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It’s a big week for cannabis plays like Aurora Cannabis (NYSE:ACB) stock. Most stocks in the sector trade at or near 52-week lows; Aurora Cannabis stock in fact hasn’t been this cheap since late 2017. But with a series of earnings reports on tap this week, including fiscal first quarter results from Aurora Cannabis on Thursday afternoon, investors in Aurora stock and other cannabis names are hoping the trend reverses.

Source: ElRoi / Shutterstock.com

At least in the early going, that hasn’t played out. Cronos (NASDAQ:CRON) grew revenue 250% in its third quarter, and CRON stock dropped 3% in regular trading. Tilray (NASDAQ:TLRY) sales more than quadrupled year-over-year, yet its shares declined over 2% in the after-hours session.

Industry giant Canopy Growth (NYSE:CGC) reports on Thursday morning, but at least for now it certainly seems like explosive revenue growth isn’t enough. If that’s the case, it’s unlikely ACB stock rallies after its own report.

The Numbers Problem for ACB Stock

The issue for ACB stock is that its fiscal first-quarter earnings report is likely to look similar to those of Cronos and Tilray. Revenue is going to spike: current analyst consensus predicts C$95 million in revenue, up 220% year-over-year. There’s a huge range in those estimates, admittedly, and Aurora cautioned after Q4 that “quarter to quarter sales volumes and revenue may be volatile.” But whatever the exact figure, Aurora is going to post significant top-line growth on a year-over-year basis.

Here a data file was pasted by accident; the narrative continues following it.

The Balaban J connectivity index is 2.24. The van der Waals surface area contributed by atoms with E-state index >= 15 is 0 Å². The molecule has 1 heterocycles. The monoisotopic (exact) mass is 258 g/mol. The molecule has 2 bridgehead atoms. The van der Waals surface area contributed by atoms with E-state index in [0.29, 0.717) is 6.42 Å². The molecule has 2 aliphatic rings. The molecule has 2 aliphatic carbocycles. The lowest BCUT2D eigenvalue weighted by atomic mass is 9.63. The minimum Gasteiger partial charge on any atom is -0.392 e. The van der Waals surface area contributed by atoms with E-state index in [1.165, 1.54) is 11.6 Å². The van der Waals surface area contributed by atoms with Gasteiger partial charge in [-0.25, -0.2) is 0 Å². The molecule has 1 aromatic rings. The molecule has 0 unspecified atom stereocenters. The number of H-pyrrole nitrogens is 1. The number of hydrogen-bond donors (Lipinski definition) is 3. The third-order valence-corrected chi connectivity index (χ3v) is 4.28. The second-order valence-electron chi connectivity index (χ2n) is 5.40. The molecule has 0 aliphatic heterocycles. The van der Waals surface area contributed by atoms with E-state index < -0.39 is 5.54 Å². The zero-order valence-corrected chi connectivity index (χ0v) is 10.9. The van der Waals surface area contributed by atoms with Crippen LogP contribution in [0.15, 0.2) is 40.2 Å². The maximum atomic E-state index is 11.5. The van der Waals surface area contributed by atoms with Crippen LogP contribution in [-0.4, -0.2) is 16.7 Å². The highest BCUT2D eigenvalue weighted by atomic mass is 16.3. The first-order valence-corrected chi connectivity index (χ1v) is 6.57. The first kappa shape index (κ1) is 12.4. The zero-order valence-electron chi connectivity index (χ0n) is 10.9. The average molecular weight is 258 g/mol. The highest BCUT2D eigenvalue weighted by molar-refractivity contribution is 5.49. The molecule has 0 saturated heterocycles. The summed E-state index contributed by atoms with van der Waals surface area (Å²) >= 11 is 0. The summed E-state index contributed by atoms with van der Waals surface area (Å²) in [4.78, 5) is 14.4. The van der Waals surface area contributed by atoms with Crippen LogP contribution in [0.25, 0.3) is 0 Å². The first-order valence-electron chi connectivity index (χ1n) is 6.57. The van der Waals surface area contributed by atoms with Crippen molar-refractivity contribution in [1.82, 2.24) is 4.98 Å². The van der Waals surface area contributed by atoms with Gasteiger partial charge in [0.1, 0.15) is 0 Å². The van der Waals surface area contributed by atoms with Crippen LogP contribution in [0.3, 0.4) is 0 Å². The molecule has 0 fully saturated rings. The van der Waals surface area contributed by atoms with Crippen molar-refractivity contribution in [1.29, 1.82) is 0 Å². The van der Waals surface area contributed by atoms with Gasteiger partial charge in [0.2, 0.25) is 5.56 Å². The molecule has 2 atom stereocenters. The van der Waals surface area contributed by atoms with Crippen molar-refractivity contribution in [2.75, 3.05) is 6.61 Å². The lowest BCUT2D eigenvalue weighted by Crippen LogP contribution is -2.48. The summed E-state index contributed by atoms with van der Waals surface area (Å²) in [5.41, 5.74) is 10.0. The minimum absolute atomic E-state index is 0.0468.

But, again, that hasn’t helped other cannabis stocks so far, even with the group at the lows. Rather, investors have been focused on two key metrics: pricing and profitability. Tilray, for instance, disclosed a 48% decline in pricing year-over-year. With oversupply a key risk to production-heavy Aurora, similar pressure in Aurora’s Q1 will not be well-received.

Meanwhile, Aurora Cannabis walked back hopes for profitability in fiscal 2020 after Q4. It’s likely to post a loss even on an Adjusted EBITDA (earnings before interest, taxes, depreciation, and amortization) basis in the quarter, and unlikely to change that guidance after a single quarter. Even profitability hasn’t been enough to drive stocks higher, as Aphria (NYSE:APHA) showed back in August.

In other words, Aurora Cannabis is unlikely to give investors what they’re looking for on Thursday afternoon. And that doesn’t bode well for Aurora Cannabis stock.

What to Look for in Aurora Earnings

Admittedly, I made a similar argument